All right, guys. So, for this video, we're going to take a look at these objects called dielectrics and how they play a role in capacitors and capacitor circuits. Let's check it out. Basically, what it does is it always increases the capacitance of that capacitor. Now the equation we're going to use to relate those is c=kcc0, where c is going to be effectively the new capacitance, and k is going to be a constant. The c0 is going to be what the capacitance is in a vacuum, or otherwise the old capacitance, if you will. Now this k constant, or kappa, but the Greek letter kappa, is called the dielectric constant. That dielectric constant is a number with no units and it's always greater than 1. It basically serves to weaken the electric field inside a capacitor. So that means if you stick a dielectric, it'll always weaken what the electric field is, and that's given by this equation right here, where the new electric field is going to be the old electric field or the electric field in a vacuum divided by this k constant. And if it's always greater than 1, then that means the electric field is always going to be less. Now, a lot of the time in these problems, you won't know which equations to use. There are 2 basic ways that we can connect dielectrics to capacitors. Let's go ahead and check them out.

The first is where you'll have a battery that's initially hooked up to a capacitor and you'll have these charges that build up on these plates right here. So, you have positive charges and negative charges. Now what happens is the battery is disconnected and then what happens is the dielectric material is inserted between the capacitor. So that's given by this green little material right here. Now we know that this dielectric material is going to increase the capacitance of this capacitor. But what happens is if the battery is not connected, then these charges have to remain the same. These charges have to remain conserved. So, in this situation, we have constant charge. And what happens in these examples, we can relate the charge, the capacitance, and the voltage to see how these variables will change. And we know that the capacitance is going to increase. We know that the charge is going to remain the same. The only way that happens is if the capacitance increases and the voltage decreases. So that means that the voltage has to decrease between the plates to maintain that constant charge. Now we also know that the charge is going to remain the same. So what does that mean for the potential energy? Well, we know that the capacitance is going to increase. And if this is in the denominator, then it means the potential energy also decreases. Now what ends up happening is that the potential energy ends up doing some work in compressing the capacitor together, so that that energy actually goes somewhere. Now what about the energy density? Well, we see that the energy density, the electric field is always going to be weakened by the presence of a dielectric material. So that means that this is always going to go down, and that means that the energy density is going to decrease over here. And, by the way, this equation also holds for our other scenario where we have a constant voltage. Let's go ahead and check out how that works.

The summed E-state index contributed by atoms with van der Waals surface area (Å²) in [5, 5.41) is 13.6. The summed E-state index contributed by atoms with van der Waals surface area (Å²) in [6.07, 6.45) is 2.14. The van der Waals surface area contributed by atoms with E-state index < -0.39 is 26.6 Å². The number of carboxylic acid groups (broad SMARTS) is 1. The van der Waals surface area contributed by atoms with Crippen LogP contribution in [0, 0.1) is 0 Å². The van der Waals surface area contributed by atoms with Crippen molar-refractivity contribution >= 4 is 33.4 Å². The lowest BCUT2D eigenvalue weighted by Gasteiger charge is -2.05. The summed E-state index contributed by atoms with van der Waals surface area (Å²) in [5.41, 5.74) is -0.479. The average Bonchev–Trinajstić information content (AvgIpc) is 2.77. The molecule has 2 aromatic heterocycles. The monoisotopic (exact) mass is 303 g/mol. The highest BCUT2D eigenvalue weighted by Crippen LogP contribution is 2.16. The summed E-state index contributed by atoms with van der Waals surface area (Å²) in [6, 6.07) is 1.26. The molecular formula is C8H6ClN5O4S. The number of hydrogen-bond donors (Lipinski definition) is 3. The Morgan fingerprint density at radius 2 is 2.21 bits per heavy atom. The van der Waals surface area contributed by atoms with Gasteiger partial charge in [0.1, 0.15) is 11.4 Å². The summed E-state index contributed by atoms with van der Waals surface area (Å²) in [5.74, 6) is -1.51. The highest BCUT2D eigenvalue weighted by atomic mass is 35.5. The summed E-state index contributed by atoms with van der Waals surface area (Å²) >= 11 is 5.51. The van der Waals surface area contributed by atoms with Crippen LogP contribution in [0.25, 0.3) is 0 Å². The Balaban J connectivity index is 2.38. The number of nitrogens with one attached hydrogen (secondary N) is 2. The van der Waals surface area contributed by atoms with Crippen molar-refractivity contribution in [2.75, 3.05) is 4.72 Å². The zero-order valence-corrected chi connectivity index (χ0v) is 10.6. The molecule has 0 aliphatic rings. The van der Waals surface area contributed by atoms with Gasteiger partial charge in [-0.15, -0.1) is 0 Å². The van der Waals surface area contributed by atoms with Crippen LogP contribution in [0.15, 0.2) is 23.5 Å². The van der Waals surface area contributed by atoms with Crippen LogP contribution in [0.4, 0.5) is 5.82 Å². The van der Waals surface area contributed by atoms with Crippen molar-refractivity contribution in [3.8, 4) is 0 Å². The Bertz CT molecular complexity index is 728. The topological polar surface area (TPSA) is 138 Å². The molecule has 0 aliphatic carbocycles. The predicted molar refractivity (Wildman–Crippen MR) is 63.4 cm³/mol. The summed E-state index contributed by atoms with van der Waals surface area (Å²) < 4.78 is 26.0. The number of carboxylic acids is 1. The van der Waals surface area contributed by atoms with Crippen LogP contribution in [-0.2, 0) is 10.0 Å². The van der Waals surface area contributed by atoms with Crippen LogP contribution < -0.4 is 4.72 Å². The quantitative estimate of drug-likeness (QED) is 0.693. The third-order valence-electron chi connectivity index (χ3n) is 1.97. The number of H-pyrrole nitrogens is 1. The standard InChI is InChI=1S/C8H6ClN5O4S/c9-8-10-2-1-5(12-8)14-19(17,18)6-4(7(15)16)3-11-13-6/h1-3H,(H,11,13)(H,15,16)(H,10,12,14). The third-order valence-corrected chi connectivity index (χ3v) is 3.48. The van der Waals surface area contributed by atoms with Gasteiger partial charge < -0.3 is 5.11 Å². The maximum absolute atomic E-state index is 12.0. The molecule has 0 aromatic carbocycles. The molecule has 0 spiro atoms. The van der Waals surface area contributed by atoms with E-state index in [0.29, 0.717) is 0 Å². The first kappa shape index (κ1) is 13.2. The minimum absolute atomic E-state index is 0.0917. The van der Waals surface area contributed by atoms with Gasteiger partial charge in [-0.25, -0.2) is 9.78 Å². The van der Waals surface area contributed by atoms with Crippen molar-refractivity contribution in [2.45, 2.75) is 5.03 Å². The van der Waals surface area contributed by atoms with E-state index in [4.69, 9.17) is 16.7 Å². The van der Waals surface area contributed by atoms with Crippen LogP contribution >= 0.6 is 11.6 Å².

So, in this case, we have the battery that is still connected when the capacitor when the dielectric material is inserted. So now you have a battery, and then you still have these positive charges that build up on the plates, the negative charges build up on these plates over here. And now what happens is, rather than the battery being disconnected, you have the dielectric material that's inserted while the battery is still connected. Now what happens is we know that the voltage wants to decrease, but if this thing is still connected to the battery, then what happens is that these positive charges sort of get released from the batteries, and they basically build up on the plates to effectively increase the charge. Let's see how that works just by using the equation.